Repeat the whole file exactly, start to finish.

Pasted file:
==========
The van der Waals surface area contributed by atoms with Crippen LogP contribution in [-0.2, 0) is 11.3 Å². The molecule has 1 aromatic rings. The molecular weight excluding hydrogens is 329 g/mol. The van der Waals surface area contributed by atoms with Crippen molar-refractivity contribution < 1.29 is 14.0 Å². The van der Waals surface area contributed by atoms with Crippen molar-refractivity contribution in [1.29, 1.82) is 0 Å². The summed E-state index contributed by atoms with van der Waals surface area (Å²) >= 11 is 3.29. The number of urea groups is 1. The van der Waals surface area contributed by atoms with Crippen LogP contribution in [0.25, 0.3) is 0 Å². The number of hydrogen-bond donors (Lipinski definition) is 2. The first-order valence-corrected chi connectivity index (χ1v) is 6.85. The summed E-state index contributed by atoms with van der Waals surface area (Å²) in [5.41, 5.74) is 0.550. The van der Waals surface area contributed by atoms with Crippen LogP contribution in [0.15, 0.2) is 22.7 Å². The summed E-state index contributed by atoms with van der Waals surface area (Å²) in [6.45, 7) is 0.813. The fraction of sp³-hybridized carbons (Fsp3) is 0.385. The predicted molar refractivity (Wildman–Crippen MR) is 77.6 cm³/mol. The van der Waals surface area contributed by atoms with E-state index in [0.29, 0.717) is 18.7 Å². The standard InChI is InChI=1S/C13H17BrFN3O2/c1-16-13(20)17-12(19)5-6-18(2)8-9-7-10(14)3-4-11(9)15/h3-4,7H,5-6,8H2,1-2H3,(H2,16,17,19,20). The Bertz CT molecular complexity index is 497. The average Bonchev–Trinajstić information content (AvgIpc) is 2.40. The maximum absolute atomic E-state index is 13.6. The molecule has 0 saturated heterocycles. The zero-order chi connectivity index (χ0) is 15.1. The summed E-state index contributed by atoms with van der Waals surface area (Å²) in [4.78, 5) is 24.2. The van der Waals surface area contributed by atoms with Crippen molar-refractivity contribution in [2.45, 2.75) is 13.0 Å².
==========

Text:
The van der Waals surface area contributed by atoms with Crippen LogP contribution in [-0.2, 0) is 11.3 Å². The molecule has 1 aromatic rings. The molecular weight excluding hydrogens is 329 g/mol. The van der Waals surface area contributed by atoms with Crippen molar-refractivity contribution < 1.29 is 14.0 Å². The van der Waals surface area contributed by atoms with Crippen molar-refractivity contribution in [1.29, 1.82) is 0 Å². The summed E-state index contributed by atoms with van der Waals surface area (Å²) >= 11 is 3.29. The number of urea groups is 1. The van der Waals surface area contributed by atoms with Crippen LogP contribution in [0.25, 0.3) is 0 Å². The number of hydrogen-bond donors (Lipinski definition) is 2. The first-order valence-corrected chi connectivity index (χ1v) is 6.85. The summed E-state index contributed by atoms with van der Waals surface area (Å²) in [5.41, 5.74) is 0.550. The van der Waals surface area contributed by atoms with Crippen LogP contribution in [0.15, 0.2) is 22.7 Å². The summed E-state index contributed by atoms with van der Waals surface area (Å²) in [6.45, 7) is 0.813. The fraction of sp³-hybridized carbons (Fsp3) is 0.385. The predicted molar refractivity (Wildman–Crippen MR) is 77.6 cm³/mol. The van der Waals surface area contributed by atoms with E-state index in [0.29, 0.717) is 18.7 Å². The standard InChI is InChI=1S/C13H17BrFN3O2/c1-16-13(20)17-12(19)5-6-18(2)8-9-7-10(14)3-4-11(9)15/h3-4,7H,5-6,8H2,1-2H3,(H2,16,17,19,20). The Bertz CT molecular complexity index is 497. The average Bonchev–Trinajstić information content (AvgIpc) is 2.40. The maximum absolute atomic E-state index is 13.6. The molecule has 0 saturated heterocycles. The zero-order chi connectivity index (χ0) is 15.1. The summed E-state index contributed by atoms with van der Waals surface area (Å²) in [4.78, 5) is 24.2. The van der Waals surface area contributed by atoms with Crippen molar-refractivity contribution in [2.45, 2.75) is 13.0 Å².